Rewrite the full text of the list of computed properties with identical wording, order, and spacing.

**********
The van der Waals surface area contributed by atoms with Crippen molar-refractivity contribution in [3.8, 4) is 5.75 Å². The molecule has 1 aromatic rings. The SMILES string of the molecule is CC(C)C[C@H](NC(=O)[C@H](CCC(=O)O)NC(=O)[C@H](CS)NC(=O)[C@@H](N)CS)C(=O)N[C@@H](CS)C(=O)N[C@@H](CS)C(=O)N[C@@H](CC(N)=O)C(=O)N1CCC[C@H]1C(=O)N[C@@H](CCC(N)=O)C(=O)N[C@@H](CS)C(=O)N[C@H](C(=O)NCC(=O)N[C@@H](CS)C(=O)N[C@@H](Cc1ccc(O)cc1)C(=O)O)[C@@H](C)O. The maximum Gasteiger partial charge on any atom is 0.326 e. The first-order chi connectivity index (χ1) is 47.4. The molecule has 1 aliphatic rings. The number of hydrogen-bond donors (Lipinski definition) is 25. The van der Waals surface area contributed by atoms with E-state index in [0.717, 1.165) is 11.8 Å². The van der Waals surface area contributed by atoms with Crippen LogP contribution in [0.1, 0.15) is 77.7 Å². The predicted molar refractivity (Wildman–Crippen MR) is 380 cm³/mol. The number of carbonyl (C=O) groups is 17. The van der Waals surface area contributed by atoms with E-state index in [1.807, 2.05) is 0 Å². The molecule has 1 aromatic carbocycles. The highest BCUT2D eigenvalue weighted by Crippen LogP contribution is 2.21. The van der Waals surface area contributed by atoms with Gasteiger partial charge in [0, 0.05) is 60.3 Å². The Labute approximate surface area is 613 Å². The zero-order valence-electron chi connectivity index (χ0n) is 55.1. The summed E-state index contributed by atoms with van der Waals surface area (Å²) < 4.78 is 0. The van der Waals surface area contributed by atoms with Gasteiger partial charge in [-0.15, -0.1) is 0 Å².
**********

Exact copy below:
The van der Waals surface area contributed by atoms with Crippen molar-refractivity contribution in [3.8, 4) is 5.75 Å². The molecule has 1 aromatic rings. The SMILES string of the molecule is CC(C)C[C@H](NC(=O)[C@H](CCC(=O)O)NC(=O)[C@H](CS)NC(=O)[C@@H](N)CS)C(=O)N[C@@H](CS)C(=O)N[C@@H](CS)C(=O)N[C@@H](CC(N)=O)C(=O)N1CCC[C@H]1C(=O)N[C@@H](CCC(N)=O)C(=O)N[C@@H](CS)C(=O)N[C@H](C(=O)NCC(=O)N[C@@H](CS)C(=O)N[C@@H](Cc1ccc(O)cc1)C(=O)O)[C@@H](C)O. The maximum Gasteiger partial charge on any atom is 0.326 e. The first-order chi connectivity index (χ1) is 47.4. The molecule has 1 aliphatic rings. The number of hydrogen-bond donors (Lipinski definition) is 25. The van der Waals surface area contributed by atoms with E-state index in [0.717, 1.165) is 11.8 Å². The van der Waals surface area contributed by atoms with Crippen LogP contribution in [0.1, 0.15) is 77.7 Å². The predicted molar refractivity (Wildman–Crippen MR) is 380 cm³/mol. The number of carbonyl (C=O) groups is 17. The van der Waals surface area contributed by atoms with E-state index in [1.807, 2.05) is 0 Å². The molecule has 1 aromatic carbocycles. The highest BCUT2D eigenvalue weighted by Crippen LogP contribution is 2.21. The van der Waals surface area contributed by atoms with Gasteiger partial charge in [0, 0.05) is 60.3 Å². The Labute approximate surface area is 613 Å². The zero-order valence-electron chi connectivity index (χ0n) is 55.1. The summed E-state index contributed by atoms with van der Waals surface area (Å²) < 4.78 is 0. The van der Waals surface area contributed by atoms with Gasteiger partial charge in [-0.15, -0.1) is 0 Å².